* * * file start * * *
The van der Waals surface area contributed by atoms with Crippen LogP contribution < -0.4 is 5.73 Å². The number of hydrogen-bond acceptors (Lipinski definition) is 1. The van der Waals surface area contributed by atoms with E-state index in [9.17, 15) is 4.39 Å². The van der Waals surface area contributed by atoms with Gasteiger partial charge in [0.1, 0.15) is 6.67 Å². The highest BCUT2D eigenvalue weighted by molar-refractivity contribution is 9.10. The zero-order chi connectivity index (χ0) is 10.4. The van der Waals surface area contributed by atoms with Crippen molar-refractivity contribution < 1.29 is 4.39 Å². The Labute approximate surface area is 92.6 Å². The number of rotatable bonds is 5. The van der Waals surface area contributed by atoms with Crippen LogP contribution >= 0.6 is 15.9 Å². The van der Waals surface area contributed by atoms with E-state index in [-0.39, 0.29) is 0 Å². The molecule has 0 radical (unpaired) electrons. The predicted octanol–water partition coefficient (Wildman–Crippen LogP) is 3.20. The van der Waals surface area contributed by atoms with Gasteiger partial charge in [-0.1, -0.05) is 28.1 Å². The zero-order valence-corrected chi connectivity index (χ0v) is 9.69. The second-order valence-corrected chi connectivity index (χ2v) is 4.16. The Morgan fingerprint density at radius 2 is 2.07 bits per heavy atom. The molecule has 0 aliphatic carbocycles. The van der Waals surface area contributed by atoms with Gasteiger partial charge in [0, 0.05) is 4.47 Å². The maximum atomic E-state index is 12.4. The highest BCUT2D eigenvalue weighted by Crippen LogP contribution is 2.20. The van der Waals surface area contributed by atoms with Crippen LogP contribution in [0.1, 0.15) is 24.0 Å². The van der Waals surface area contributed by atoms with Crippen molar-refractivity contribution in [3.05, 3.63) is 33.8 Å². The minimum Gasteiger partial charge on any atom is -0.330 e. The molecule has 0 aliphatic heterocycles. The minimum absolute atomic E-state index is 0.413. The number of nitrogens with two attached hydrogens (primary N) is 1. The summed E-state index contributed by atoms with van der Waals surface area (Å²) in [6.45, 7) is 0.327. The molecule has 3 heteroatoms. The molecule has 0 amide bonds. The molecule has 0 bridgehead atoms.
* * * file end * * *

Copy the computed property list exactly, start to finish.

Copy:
The van der Waals surface area contributed by atoms with Crippen LogP contribution < -0.4 is 5.73 Å². The number of hydrogen-bond acceptors (Lipinski definition) is 1. The van der Waals surface area contributed by atoms with E-state index in [9.17, 15) is 4.39 Å². The van der Waals surface area contributed by atoms with Gasteiger partial charge in [0.1, 0.15) is 6.67 Å². The highest BCUT2D eigenvalue weighted by molar-refractivity contribution is 9.10. The zero-order chi connectivity index (χ0) is 10.4. The van der Waals surface area contributed by atoms with Crippen molar-refractivity contribution < 1.29 is 4.39 Å². The Labute approximate surface area is 92.6 Å². The number of rotatable bonds is 5. The van der Waals surface area contributed by atoms with Crippen LogP contribution >= 0.6 is 15.9 Å². The van der Waals surface area contributed by atoms with E-state index in [-0.39, 0.29) is 0 Å². The molecule has 0 radical (unpaired) electrons. The predicted octanol–water partition coefficient (Wildman–Crippen LogP) is 3.20. The van der Waals surface area contributed by atoms with Gasteiger partial charge in [-0.1, -0.05) is 28.1 Å². The zero-order valence-corrected chi connectivity index (χ0v) is 9.69. The second-order valence-corrected chi connectivity index (χ2v) is 4.16. The Morgan fingerprint density at radius 2 is 2.07 bits per heavy atom. The molecule has 0 aliphatic carbocycles. The van der Waals surface area contributed by atoms with Gasteiger partial charge in [0, 0.05) is 4.47 Å². The maximum atomic E-state index is 12.4. The highest BCUT2D eigenvalue weighted by Crippen LogP contribution is 2.20. The van der Waals surface area contributed by atoms with Crippen LogP contribution in [0.1, 0.15) is 24.0 Å². The van der Waals surface area contributed by atoms with Crippen molar-refractivity contribution in [3.05, 3.63) is 33.8 Å². The minimum Gasteiger partial charge on any atom is -0.330 e. The molecule has 0 aliphatic heterocycles. The minimum absolute atomic E-state index is 0.413. The number of nitrogens with two attached hydrogens (primary N) is 1. The summed E-state index contributed by atoms with van der Waals surface area (Å²) in [6.45, 7) is 0.327. The molecule has 3 heteroatoms. The molecule has 0 amide bonds. The molecule has 0 bridgehead atoms.